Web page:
A blog for (semi) athletic middle-aged men (and women) holding on to (the last vestiges of) their youth
by training for and competing in running, cycling, swimming and triathlon events!

Friday, March 8, 2013

The Beefman's Top Five Beef Buying Tips

I think most of my readers know I eat a lot of lean beef to fuel my physical activity. At age 48 I also need plenty of protein to help avoid age-related muscle loss. Beef is a good/excellent source of 10 essential nutrients and vitamins like zinc to boost immunity, iron to build healthy red blood cells and B vitamins for energy. But let's face it; eating steak every day can get expensive! So, here are my top five tips for enjoying quality steaks for a reasonable price:

5) Share a Steak. My wife and I often share a steak and a salad for dinner. You don't need to eat a 10 oz. steak to get the nutrients you need. One 3 oz. serving of lean beef provides half the protein you need every day for only about 150 calories. If eating out, ask your server to split the salad for you and you'll usually get darn near two full portions. But ask them NOT to split the steak. I've actually seen restaurants butterfly a filet to split it. This is a big missed steak (just like becoming a vegetarian)! A filet should always be served medium rare. Butterflying will lead to overcooking which results in loss of flavor and tenderness.

4) Grill Once, Dine Twice. At least once a week I pick up a flat iron steak, grill it for dinner and have leftovers for breakfast steak and eggs, a steak salad for lunch, or fajitas for dinner the following day. Flat iron is an affordable but also very tender steak (second only to the tenderloin)!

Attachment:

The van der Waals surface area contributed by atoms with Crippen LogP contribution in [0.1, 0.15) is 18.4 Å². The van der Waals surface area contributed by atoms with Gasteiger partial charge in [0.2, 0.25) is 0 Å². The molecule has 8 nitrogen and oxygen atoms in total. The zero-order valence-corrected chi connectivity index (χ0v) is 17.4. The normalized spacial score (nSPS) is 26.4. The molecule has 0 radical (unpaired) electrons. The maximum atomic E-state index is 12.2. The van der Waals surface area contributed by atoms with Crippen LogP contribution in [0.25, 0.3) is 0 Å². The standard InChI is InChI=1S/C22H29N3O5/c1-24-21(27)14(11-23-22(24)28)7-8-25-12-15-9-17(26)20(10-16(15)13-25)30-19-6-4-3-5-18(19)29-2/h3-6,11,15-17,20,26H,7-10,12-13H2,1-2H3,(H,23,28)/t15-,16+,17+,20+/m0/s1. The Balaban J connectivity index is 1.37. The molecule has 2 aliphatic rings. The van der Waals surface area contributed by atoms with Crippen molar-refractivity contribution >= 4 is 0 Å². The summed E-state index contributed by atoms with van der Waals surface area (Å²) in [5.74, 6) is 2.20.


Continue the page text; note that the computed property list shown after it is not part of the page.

Two flat iron steaks and grilled corn on the cob will feed a family of four with plenty of leftovers!
3) Slice and Save. My colleague Chef Dave (yes, we have a chef on staff where I work!) taught me how to slice a full tenderloin into four meals: a tenderloin roast, petit filet steaks, kabobs and stir fry. I also like to turn a ribeye roast into several meals: a prime rib roast, beef ribs and leftover roast beef au jus sandwiches (yum!). Chef Dave also has tips for cutting a ribeye into steaks and roasts.

2) Follow the Feature. Grocery stores always feature at least one beef cut on sale at all times, especially during "grilling season" (Memorial Day to Labor Day). Featuring beef brings customers in the door so sale prices are usually at or below cost! Watch the newspaper or just look for the signs in the meat case to find the best buys on steaks (or ground beef).

And, my number one beef shopping tip...

1) Mine the "Manager's Special" Section. My first stop in the meat case is the manager's special bin where they put steaks that are nearing their "sell by" date and mark them down for quick sale. These "aged" steaks are perfectly good but often have brown spots that turn off most customers. My friend Jenny describes this in great detail on her Chico Locker & Sausage blog. But the bottom line is that brown color does not mean the steak is spoiled. Spoilage is best determined by an off odor or if meat is sticky, tacky or slimy to the touch. If it doesn't pass the sniff test I'll move on to the featured steaks (see number 2).

Hope these hints are helpful. For great beef recipes, visit Beef. It's What's for Dinner.

Ride on!


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